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A 63-year-old man with tonsillar squamous cell cancer presented with a six-day history of progressive dyspnea. His physical examination revealed tachycardia (heart rate of 118 beats/min), tachypnea (respiratory rate of 30 breaths/min), hypotension (blood pressure of 94/68 mmHg) and pulsus paradoxus (22 mmHg). The jugular veins were distended and his heart sounds were distant. His electrocardiogram demonstrated electrical alternans and diffuse ST segment elevation and PR depression, while his chest x-ray revealed a markedly enlarged cardiac silhouette. A very large pericardial effusion was noted on transthoracic echocardiography, with diastolic compression of the right ventricle and resultant under-filling of the left ventricle (Figure 1A). Concomitant electrocardiographic tracings also revealed electrical alternans resulting from the pendular motion of the heart to and away from the chest wall (Figure 1B).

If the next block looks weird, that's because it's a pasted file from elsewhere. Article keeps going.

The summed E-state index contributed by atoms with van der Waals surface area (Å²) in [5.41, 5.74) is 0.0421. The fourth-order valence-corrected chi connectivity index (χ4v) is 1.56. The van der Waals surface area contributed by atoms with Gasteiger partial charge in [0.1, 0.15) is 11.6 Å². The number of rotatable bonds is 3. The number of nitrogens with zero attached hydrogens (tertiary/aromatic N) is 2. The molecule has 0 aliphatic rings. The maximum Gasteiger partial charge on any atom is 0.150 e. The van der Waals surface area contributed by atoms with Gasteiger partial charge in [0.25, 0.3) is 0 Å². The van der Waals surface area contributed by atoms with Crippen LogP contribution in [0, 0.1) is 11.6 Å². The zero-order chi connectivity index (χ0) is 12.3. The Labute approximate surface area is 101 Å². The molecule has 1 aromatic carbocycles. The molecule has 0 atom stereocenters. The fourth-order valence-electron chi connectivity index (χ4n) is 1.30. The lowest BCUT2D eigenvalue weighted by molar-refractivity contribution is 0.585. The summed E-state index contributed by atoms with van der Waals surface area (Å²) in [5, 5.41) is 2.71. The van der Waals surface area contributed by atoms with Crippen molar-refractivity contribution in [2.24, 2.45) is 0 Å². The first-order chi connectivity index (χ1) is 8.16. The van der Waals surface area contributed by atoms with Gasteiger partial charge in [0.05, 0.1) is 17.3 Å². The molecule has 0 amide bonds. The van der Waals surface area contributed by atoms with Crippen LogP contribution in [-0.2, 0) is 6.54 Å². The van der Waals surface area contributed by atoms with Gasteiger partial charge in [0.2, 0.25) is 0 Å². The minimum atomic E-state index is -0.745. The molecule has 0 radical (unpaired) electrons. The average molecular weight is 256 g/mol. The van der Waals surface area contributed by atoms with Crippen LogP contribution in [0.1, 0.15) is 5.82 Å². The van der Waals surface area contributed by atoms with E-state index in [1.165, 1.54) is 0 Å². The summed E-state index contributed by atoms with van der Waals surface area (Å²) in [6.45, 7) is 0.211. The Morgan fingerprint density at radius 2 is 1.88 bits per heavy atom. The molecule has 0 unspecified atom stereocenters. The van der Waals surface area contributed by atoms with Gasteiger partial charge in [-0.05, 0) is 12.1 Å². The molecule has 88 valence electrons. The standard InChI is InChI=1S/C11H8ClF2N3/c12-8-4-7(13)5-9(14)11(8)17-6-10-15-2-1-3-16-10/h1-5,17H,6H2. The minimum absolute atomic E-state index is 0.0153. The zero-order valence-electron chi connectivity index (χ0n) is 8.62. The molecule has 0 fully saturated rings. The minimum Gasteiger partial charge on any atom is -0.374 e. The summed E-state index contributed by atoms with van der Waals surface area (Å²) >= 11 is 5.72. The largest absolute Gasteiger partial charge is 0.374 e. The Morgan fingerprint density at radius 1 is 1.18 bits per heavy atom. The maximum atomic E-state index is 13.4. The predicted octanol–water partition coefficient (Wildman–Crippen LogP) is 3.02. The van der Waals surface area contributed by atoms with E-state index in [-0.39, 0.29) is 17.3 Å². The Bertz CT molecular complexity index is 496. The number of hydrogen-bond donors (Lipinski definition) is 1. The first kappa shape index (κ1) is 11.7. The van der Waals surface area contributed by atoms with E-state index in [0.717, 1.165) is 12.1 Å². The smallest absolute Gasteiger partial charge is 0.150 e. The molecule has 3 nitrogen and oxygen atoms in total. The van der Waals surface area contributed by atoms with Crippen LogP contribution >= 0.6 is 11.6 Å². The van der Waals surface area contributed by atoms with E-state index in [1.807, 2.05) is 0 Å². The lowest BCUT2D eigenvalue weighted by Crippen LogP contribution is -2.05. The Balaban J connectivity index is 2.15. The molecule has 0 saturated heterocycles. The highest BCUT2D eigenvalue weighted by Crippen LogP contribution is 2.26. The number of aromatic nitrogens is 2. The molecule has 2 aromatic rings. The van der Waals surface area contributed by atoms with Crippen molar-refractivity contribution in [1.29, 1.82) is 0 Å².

The term electrical alternans remains a misnomer in the setting of pericardial effusions. True electrical alternans is associated with abnormal conduction by Purkinje fibres or ventricular myocardium. In large pericardial effusions, so-called electrical alternans results from the pendular motion of the heart within the enlarged pericardial sac; this motion changes the anatomical relation of the heart to the recording electrodes. A mechanical component has also been suggested as a potential cause in this setting. Ventricular compression by pericardial fluid impairs diastolic filling, which results in decreased stroke volume and reduced ventricular emptying via the Frank-Starling mechanism. As a result, there is an increase in end-diastolic volume during the next cardiac cycle, leading to an augmentation of stroke volume and ventricular emptying. This alternation enables the perpetuation of mechanical alternans, which reinforces the classical finding of alternans due to cardiac motion in the setting of tamponade (1).